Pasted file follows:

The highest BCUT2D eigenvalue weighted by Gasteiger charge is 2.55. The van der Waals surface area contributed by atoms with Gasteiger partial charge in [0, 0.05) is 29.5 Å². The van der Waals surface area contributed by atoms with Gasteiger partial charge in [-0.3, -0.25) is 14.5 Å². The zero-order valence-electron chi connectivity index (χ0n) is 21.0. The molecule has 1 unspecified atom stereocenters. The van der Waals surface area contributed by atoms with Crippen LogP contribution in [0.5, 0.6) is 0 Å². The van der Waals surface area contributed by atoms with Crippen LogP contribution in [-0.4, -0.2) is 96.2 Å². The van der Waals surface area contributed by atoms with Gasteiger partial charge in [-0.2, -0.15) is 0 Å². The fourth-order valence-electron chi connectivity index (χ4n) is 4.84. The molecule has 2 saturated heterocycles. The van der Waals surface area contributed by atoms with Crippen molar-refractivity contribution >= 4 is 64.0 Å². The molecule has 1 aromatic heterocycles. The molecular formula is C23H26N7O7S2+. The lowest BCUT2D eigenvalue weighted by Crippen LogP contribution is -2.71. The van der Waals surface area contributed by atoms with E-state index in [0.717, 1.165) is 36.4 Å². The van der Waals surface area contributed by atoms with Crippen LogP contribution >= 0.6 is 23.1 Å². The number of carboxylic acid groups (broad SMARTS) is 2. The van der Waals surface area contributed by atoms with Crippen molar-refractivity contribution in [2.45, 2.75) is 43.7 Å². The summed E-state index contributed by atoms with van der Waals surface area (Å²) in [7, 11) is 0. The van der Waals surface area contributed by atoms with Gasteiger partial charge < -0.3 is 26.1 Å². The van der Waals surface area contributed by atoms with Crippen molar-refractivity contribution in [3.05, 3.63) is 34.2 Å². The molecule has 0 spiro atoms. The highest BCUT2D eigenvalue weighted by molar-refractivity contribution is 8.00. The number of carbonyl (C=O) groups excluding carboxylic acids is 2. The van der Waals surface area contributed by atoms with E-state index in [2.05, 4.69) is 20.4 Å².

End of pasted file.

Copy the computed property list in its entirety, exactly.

The highest BCUT2D eigenvalue weighted by Gasteiger charge is 2.55. The van der Waals surface area contributed by atoms with Gasteiger partial charge in [0, 0.05) is 29.5 Å². The van der Waals surface area contributed by atoms with Gasteiger partial charge in [-0.3, -0.25) is 14.5 Å². The zero-order valence-electron chi connectivity index (χ0n) is 21.0. The molecule has 1 unspecified atom stereocenters. The van der Waals surface area contributed by atoms with Crippen LogP contribution in [0.5, 0.6) is 0 Å². The van der Waals surface area contributed by atoms with Crippen LogP contribution in [-0.4, -0.2) is 96.2 Å². The van der Waals surface area contributed by atoms with Gasteiger partial charge in [-0.2, -0.15) is 0 Å². The fourth-order valence-electron chi connectivity index (χ4n) is 4.84. The molecule has 2 saturated heterocycles. The van der Waals surface area contributed by atoms with Crippen molar-refractivity contribution >= 4 is 64.0 Å². The molecule has 1 aromatic heterocycles. The molecular formula is C23H26N7O7S2+. The lowest BCUT2D eigenvalue weighted by Crippen LogP contribution is -2.71. The van der Waals surface area contributed by atoms with E-state index in [0.717, 1.165) is 36.4 Å². The van der Waals surface area contributed by atoms with Crippen LogP contribution >= 0.6 is 23.1 Å². The number of carboxylic acid groups (broad SMARTS) is 2. The van der Waals surface area contributed by atoms with Crippen molar-refractivity contribution in [2.45, 2.75) is 43.7 Å². The summed E-state index contributed by atoms with van der Waals surface area (Å²) in [7, 11) is 0. The van der Waals surface area contributed by atoms with Gasteiger partial charge < -0.3 is 26.1 Å². The van der Waals surface area contributed by atoms with Crippen molar-refractivity contribution in [3.05, 3.63) is 34.2 Å². The molecule has 0 spiro atoms. The highest BCUT2D eigenvalue weighted by molar-refractivity contribution is 8.00. The number of carbonyl (C=O) groups excluding carboxylic acids is 2. The van der Waals surface area contributed by atoms with E-state index in [2.05, 4.69) is 20.4 Å².